Jenny Griffiths describes herself as a “visual search obsessed software engineer turned entrepreneur who specializes in turning crazy ideas and gut reactions into products.”
So she isn’t your typical CEO.
In fact, the business world was so alien to her in the early days of her first company, Snap Fashion, that she would constantly find herself in meetings scribbling “Google what this means” into her notebook.
Fashioning visual search
Snap Fashion, born out of Jenny’s university thesis (“content based image retrieval system for fashion”) allows its users to take a photo of the look they love and search with it, returning either the exact item or similar items from over hundreds of thousands of items available in stores and online.
Snap Fashion has now morphed into Snap Technology, a visual search technology platform taking content and imagery and turning them into online product leads. Officially up and running for five years, Snap Technology users now take 100,000 “snaps” a week despite the company still only employing 15 people.
As a computer science student at University of Bristol, Jenny wanted to focus on animation, with an end goal of working for Pixar. Her studies introduced her to the concept of Computer Vision – teaching a computer how to understand image data.
According to Jenny, she never saw herself pursuing a path of entrepreneurship; that was something that happened to other people, somewhere in Silicon Valley. But she could code, had the model from her thesis, and used her flatmates as her original beta testers. What she took to investors to raise seed money didn’t cost her a penny.
Snap Fashion was funded almost straight away in 2011 by Innovate UK. Following that initial funding, she was thrust into the venture capital (VC) world, where she estimates she must have received about 150 rejections.
However, rather than take each rejection personally, Jenny saw each as a learning opportunity. And while she said she believes overt discrimination towards female entrepreneurs is quite rare, she recognizes a massive gender bias in VC, with only approximately 6 percent of funding going to female-led companies at Series A level. (Snap Technology itself has recently gone through Series A.)
The long game
Snap Fashion was the first, but there is now a proliferation of fashion-based apps. Jenny says she admits she sometimes wishes Snap Fashion was the second out of the gates. That she has “messed up along the way” and would have liked to have been a competitor looking over and knowing what pitfalls to avoid.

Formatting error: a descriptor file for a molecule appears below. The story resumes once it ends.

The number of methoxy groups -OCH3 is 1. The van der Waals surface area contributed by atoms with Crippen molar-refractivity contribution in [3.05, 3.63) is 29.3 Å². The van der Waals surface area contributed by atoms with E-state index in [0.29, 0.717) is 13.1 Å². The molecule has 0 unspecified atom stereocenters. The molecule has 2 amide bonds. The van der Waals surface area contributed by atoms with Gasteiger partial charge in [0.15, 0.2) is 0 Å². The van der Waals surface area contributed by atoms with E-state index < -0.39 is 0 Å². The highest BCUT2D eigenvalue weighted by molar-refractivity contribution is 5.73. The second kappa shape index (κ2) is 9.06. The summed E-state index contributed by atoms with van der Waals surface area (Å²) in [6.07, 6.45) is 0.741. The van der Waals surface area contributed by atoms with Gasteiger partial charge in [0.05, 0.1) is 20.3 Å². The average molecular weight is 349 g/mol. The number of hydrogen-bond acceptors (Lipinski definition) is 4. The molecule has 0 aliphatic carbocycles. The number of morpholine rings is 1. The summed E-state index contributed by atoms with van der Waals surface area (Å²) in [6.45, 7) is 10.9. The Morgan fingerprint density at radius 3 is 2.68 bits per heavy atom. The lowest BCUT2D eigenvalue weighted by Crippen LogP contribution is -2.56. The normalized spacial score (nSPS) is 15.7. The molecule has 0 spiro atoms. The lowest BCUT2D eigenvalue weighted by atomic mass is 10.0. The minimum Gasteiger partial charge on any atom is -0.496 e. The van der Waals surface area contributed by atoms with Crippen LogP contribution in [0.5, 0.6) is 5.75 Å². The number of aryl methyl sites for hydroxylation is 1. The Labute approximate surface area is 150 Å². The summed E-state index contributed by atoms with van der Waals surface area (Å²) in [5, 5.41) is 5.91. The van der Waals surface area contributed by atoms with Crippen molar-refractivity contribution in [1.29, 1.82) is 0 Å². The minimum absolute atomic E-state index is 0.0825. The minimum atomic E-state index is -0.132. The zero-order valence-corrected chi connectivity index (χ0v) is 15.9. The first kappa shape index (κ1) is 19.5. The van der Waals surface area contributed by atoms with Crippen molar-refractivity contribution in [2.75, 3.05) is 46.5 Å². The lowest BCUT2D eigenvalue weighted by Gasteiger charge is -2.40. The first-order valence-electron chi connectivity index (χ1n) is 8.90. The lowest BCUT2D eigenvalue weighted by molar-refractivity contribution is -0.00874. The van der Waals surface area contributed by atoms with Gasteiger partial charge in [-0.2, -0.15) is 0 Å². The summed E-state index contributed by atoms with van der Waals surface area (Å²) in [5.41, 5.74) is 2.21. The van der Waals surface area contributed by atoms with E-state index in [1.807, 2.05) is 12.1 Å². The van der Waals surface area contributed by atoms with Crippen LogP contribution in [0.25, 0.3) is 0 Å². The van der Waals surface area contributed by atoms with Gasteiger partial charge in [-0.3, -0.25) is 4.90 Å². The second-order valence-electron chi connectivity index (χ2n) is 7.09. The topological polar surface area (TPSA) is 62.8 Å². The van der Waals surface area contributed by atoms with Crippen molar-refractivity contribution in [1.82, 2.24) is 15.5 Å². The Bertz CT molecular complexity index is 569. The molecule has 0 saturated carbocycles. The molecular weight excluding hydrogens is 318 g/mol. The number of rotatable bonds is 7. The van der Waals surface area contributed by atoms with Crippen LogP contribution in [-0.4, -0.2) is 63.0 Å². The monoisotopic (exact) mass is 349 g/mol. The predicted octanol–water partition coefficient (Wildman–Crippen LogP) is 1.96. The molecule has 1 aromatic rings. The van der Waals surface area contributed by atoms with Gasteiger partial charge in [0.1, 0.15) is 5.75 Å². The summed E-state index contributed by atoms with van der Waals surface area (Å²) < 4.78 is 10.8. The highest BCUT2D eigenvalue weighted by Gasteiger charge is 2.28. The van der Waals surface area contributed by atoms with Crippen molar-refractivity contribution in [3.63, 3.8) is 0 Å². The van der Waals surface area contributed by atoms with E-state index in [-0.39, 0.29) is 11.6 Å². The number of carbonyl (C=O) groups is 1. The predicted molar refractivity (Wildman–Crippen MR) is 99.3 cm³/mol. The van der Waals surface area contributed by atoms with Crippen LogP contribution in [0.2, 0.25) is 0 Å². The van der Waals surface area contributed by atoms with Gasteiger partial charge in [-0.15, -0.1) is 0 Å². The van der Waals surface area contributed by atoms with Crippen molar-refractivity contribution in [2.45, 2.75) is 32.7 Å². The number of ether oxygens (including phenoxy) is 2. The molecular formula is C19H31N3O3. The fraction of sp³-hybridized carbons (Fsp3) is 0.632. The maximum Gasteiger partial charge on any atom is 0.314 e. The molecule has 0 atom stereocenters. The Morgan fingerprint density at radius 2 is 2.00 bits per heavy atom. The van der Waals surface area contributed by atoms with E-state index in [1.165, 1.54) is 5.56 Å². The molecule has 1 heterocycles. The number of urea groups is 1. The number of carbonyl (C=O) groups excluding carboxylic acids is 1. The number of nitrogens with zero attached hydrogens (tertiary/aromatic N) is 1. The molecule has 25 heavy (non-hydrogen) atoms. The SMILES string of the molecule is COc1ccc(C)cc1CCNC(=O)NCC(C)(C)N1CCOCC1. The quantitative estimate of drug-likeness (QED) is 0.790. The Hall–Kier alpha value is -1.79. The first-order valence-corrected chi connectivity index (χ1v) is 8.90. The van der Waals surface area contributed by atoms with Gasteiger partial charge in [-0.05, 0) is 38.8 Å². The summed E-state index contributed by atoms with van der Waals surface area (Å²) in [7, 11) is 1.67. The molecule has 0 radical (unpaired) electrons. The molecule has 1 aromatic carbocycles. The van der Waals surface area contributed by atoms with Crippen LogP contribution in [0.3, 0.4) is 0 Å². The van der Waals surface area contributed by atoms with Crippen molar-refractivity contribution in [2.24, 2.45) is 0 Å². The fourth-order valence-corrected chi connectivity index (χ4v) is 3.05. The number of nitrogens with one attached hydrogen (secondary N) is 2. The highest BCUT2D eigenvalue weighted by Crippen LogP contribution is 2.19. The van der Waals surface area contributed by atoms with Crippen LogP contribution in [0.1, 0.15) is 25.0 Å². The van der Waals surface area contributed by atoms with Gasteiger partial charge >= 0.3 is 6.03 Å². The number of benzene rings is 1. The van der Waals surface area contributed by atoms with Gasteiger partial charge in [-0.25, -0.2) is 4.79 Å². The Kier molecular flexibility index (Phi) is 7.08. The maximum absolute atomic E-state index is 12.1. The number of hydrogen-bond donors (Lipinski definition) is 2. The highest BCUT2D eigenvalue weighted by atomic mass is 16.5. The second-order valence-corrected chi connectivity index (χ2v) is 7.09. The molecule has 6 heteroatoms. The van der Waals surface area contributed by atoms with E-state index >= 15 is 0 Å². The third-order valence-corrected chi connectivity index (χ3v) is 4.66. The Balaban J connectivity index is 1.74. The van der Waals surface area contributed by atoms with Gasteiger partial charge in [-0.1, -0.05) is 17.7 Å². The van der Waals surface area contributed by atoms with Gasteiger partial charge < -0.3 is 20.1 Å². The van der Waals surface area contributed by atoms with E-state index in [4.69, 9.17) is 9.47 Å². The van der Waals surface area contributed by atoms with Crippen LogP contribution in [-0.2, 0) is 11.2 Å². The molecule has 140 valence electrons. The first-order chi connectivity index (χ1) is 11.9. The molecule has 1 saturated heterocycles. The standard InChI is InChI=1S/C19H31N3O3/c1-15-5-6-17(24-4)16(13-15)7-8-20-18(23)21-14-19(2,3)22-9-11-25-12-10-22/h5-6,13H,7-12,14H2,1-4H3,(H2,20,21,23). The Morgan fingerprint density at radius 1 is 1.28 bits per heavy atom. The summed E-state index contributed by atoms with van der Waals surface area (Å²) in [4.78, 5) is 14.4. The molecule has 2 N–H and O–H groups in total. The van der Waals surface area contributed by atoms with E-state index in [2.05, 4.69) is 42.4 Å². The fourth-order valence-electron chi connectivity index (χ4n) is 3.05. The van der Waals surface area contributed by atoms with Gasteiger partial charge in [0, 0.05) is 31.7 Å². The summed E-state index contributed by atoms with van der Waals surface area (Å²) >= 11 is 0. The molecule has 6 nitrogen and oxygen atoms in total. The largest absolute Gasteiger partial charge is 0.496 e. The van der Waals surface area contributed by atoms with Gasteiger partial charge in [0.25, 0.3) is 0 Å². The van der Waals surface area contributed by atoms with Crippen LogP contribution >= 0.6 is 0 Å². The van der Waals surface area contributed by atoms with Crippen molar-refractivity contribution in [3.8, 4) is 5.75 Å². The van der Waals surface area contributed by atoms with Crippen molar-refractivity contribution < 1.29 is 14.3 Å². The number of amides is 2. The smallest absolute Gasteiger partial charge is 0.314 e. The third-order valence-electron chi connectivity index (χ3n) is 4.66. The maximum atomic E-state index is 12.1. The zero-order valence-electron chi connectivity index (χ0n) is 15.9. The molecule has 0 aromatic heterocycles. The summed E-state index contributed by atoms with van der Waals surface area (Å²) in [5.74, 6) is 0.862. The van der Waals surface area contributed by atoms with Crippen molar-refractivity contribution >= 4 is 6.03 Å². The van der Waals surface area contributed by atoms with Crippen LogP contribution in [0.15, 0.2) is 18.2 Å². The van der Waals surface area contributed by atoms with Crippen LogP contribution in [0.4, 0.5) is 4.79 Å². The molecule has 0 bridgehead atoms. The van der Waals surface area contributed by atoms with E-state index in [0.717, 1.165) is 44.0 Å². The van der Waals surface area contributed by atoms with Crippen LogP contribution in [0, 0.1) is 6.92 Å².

Although there have been opportunities to exit, she’s determined to continue to build Snap Technology, rejecting partnerships and branding that just weren’t a good fit. She would like to build on her technology platform and roll it out as widely as possible. Jenny’s aim is to replicate “Google it” with “I’ll just snap it.”
To spread the brand, she is looking at partnerships, including one recently signed with Westfield in addition to the one with Time Inc. via Series A funding.
In her handful of years as a successful entrepreneur, Jenny has earned a lengthy list of recognitions, including E&Y’s Future 50 Entrepreneur, Computer Weekly’s 23rd Most Influential Woman in UK IT, a Cisco British Innovation Gateway (BIG) Awards, the British Council’s Creative Entrepreneur of the Year, and Forbes 30 Under 30.
Jenny has also traveled to Iceland with former Prime Minister David Cameron and was honored with a Member of the Most Excellent Order of the British Empire (MBE) honor for services to digital innovation in the fashion industry.
No surprise her office nickname is the “geek-chic CEO.”
Watch the highlights of a lively discussion with Jenny, covering fashion, future planning, the advantages of mentorship and the importance of following your gut instincts:
Watch the full discussion: Snap Fashion: Visual search technology (33:23)
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About the series
Thomson Reuters Labs™ partners with Cass Business School to bring you EntrepreneursTalk@Cass in London. These interview-based evening events feature founders of successful start-ups from London and take place at Cass Business School. EntrepreneursTalk@Cass are designed to inspire students, entrepreneurs and anyone interested in tech.
The talks are hosted by Axel Threlfall, Editor-at-Large, Reuters. Prior correspondent experiences include: Reuters TV, Wired UK, CTV News, and CBC Undercurrents.